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Thursday, 24 September 1942
Page: 905


Mr PATERSON (Gippsland) . - So much has already been said by the honorable member for Wide Bay (Mr. Bernard Corser), the honorable member for Moreton (Mr. Francis), the honorable member for Hume (Mr. Collins), and others, about the difficulties with which dairy-farmers are faced owing to the acute shortage of man-power, that it is unnecessary for me to repeat what has already been well stated. I need only say that my experience in Victoria confirms what those honorable gentlemen have said. In Gippsland, many dairy herds are being reduced in numbers merely because there are not enough men to milk them ; the fattest cows have been sold to the butchers. We can expect such a reduction of butter production in the near future that we shall have to choose between the cessation of exports to Great Britain, where each person is allowed only 2 oz. of marga rine and butter each week, and the rationing of our own consumption in order to maintain our exports. We should be doing no more than our duty if we rationed ourselves to a reasonable degree in order to spare something for Great Britain. We have been told that there will be no food shortage, but are those who say that thinking of ourselves alone? Great Britain is producing an enormous quantity of war equipment, and is exporting no less than80 per cent. of its production to Russia, the Middle East, India, New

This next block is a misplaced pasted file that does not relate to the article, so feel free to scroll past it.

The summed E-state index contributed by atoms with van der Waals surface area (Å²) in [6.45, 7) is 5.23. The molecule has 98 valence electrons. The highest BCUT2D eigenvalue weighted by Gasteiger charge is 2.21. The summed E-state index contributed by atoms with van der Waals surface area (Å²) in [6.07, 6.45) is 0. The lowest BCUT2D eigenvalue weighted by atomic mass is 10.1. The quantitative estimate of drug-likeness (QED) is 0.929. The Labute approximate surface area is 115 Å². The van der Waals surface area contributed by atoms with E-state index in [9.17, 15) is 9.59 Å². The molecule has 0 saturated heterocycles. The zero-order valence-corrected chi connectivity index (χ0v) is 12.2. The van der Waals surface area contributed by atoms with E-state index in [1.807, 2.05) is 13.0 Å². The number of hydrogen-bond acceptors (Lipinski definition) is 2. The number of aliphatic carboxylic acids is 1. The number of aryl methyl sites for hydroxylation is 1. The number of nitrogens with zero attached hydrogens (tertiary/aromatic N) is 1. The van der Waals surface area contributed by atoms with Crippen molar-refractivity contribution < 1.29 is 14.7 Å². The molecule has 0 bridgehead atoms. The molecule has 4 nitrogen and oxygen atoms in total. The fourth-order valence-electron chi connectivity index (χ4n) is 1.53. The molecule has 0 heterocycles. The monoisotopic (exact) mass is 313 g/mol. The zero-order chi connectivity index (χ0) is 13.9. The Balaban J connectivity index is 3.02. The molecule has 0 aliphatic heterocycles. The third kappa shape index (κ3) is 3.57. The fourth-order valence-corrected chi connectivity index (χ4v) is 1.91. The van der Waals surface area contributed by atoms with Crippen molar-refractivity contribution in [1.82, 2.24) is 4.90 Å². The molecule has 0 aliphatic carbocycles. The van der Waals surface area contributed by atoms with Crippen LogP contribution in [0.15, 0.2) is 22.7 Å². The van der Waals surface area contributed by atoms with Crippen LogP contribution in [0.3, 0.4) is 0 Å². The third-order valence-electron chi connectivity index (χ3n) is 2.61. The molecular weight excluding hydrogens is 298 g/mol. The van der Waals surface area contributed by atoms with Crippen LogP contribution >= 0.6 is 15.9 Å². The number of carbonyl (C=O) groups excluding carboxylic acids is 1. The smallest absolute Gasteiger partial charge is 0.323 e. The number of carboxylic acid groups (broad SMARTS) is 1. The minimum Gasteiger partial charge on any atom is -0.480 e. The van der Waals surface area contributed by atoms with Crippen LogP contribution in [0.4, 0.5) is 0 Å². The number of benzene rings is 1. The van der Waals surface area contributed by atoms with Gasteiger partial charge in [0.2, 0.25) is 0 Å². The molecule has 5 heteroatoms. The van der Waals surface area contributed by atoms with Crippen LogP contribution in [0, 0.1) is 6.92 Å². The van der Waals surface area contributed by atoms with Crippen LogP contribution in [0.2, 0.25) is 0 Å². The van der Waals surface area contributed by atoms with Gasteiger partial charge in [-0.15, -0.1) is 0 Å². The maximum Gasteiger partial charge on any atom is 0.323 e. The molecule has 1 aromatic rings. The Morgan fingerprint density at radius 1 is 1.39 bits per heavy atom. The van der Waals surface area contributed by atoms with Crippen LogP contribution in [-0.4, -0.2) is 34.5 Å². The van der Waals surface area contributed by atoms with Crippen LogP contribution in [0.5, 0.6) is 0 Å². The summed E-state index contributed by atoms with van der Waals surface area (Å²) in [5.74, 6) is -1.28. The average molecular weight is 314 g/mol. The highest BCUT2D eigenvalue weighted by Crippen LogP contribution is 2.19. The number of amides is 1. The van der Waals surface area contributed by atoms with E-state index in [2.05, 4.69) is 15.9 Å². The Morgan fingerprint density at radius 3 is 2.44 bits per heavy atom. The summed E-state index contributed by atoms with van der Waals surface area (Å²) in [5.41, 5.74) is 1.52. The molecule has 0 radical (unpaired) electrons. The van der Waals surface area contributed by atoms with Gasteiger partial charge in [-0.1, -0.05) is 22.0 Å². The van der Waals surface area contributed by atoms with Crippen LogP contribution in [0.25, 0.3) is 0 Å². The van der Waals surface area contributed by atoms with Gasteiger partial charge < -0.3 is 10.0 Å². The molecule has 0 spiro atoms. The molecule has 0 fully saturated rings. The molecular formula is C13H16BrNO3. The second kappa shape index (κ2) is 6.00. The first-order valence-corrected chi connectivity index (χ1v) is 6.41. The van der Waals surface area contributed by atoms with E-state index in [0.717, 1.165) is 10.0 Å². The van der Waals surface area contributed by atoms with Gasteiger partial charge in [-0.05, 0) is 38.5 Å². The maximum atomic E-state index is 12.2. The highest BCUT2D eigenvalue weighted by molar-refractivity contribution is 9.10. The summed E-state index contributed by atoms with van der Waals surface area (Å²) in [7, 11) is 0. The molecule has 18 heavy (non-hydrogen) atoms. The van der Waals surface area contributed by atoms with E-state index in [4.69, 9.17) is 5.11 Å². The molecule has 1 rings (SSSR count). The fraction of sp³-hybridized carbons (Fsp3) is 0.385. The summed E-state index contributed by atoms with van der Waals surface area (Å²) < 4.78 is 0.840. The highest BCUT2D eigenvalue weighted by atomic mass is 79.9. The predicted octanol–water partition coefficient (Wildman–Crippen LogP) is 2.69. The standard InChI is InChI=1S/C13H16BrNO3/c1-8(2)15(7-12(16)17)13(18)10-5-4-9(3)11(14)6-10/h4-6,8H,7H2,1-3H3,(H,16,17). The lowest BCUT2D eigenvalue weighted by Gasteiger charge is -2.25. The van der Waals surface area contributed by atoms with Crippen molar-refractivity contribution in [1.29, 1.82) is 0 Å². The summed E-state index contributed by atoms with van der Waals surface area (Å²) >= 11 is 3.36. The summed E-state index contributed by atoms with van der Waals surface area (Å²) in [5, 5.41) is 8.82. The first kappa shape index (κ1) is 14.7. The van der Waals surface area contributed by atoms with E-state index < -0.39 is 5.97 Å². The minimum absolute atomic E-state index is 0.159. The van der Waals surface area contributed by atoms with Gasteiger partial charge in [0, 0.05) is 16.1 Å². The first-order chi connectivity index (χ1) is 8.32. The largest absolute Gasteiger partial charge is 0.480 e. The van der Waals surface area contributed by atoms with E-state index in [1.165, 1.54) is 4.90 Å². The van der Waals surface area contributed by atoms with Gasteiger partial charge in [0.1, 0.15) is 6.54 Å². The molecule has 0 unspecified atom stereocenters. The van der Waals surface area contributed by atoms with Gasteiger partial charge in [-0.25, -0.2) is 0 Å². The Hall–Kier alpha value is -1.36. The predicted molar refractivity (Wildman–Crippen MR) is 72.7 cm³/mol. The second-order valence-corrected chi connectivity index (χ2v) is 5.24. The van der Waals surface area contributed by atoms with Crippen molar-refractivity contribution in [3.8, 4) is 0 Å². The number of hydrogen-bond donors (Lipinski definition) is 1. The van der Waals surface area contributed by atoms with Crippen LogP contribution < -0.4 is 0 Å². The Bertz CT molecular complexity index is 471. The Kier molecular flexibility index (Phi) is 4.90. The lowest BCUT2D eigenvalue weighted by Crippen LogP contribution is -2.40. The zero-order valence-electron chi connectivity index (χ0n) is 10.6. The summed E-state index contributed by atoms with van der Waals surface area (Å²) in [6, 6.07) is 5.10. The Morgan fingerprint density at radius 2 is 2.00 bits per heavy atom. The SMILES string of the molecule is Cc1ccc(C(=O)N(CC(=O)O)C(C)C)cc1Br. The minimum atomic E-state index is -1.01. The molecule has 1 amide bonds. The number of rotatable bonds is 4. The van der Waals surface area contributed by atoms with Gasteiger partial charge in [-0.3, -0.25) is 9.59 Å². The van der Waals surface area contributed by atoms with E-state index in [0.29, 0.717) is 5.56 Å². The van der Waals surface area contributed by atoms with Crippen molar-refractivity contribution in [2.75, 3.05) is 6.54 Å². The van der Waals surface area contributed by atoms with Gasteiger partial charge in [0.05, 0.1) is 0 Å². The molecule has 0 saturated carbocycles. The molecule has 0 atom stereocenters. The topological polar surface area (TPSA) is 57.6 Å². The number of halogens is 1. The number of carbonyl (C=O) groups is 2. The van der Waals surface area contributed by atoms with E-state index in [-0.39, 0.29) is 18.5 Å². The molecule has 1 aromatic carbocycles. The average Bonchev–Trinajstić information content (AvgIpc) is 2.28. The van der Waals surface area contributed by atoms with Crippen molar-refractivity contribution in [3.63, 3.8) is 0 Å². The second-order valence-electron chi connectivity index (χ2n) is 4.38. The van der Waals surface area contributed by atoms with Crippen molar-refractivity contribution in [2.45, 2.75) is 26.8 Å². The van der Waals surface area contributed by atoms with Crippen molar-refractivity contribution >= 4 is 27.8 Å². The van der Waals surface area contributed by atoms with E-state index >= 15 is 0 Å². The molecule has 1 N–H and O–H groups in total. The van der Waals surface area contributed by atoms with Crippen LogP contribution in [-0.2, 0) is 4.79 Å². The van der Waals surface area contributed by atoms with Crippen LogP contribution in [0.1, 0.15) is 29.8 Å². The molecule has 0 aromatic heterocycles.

Zealand and Australia. We, who are capable of producing surplus food, should not be content until we are sending the maximum amount possible to Great Britain, which is very strictly rationed with respect to many things which normally we have in plenty. The difficulties of dairy farmers have already been thoroughly discussed, but I point out that the production of the maximum amount of dairy produce is dependent upon conditions not only on the dairy farms, but also in the butter factories. The Victorian butter factories are in a very difficult position at the present time. Owing to military call-ups some of them are so short of key men that it is doubtful whether they will be able to process the quantity of milk and cream that is offering. The honorable member for Herbert (Mr. Martens) made an admirable speech with regard to waste of food. He will agree with me that there will be a tremendous waste of good food if the milk and cream available cannot be processed owing to the lack of butter-makers and other skilled men in the factories. Strangely enough the position is very much worse in Victoria than it is in New South Wales and Queensland. For some reason, key men in butter factories in those two States have not been called up as they have in Victoria. I do not suggest that there has been discrimination as between States. I assume that this fact is due to the seasonal differences in the various States. As honorable members know, the butter season in Victoria reaches its peak much earlier than in New South Wales and Queensland. The peak months in Victoria are September, October, November and December. In the Northern Rivers area of New South Wales, and in Queensland, the peak period is from December to March. I assume that the key men in Victorian factories were called up for training about the time when supplies had become somewhat low in Victoria, and that, when the same position with respect to supplies had been reached in the two northern States, the Government had changed its policy with regard to calling up these men. At any rate, the Victorian butter factories are very short of skilled men. They managed to carry on satisfactorily while supplies were low, but supplies are now rapidly increasing and the peak will be reached in the near future. Some managers of butter factories do not know which way to turn. In many cases, when they have applied for the release of key men- from the Army, their applications have been strongly supported by the man-power officials, but the final decision rests with the military authorities. We know that the military authorities will not grant releases to men whose work will take them more than 24 hours' travelling time away from their units. Furthermore, they will not release any men from armoured regiments or any non-commissioned officers or commissioned officers, because they do not want to destroy the efficiency of their units. The young man who becomes almost indispensable to a butter factory is the kind of man who quickly gains promotion in the Army, and consequently cannot be released. I know of many butter factory managers who do not know how they will manage to carry on. One elderly manager of a moderate-sized factory has been attempting to do the manager's work and the butter-maker's work. But supplies are mounting up now and he can no longer do the two jobs. A week or two ago he handed his resignation to his directors. They begged him to carry on a little longer in- the hope that they might secure relief, but they have pointed out to me that he cannot possibly continue indefinitely to do the two jobs. The same sort of thing is happening on farms, where elderly men are trying to keep going until their sons return from- the war,, but the strain is too great for them. Some: substantial measure of relief will have to be given to butter factories and farmers. It has been estimated, that Vietorian butter factories are about 440' men short of the number needed to carry them on through the flush of the season. It. would be extremely difficult to get all of these men,. &r even. 300 of them, out of the Army. But, if: these men were allowed to return to the factories for the next few months of peak production, they would probably do more for the war effort in producing food than they can hope to do as individuals in their army units. I hope, therefore, that special consideration willi be given to the needs of this case. I have in mind particular butter factories in Victoria. The Minister for the Army should take immediate steps to ensure that a more satisfactory supply of man-power is available. The recommendations of the man-power authorities should not he too lightly overruled by military officers if the men are urgently required for food production.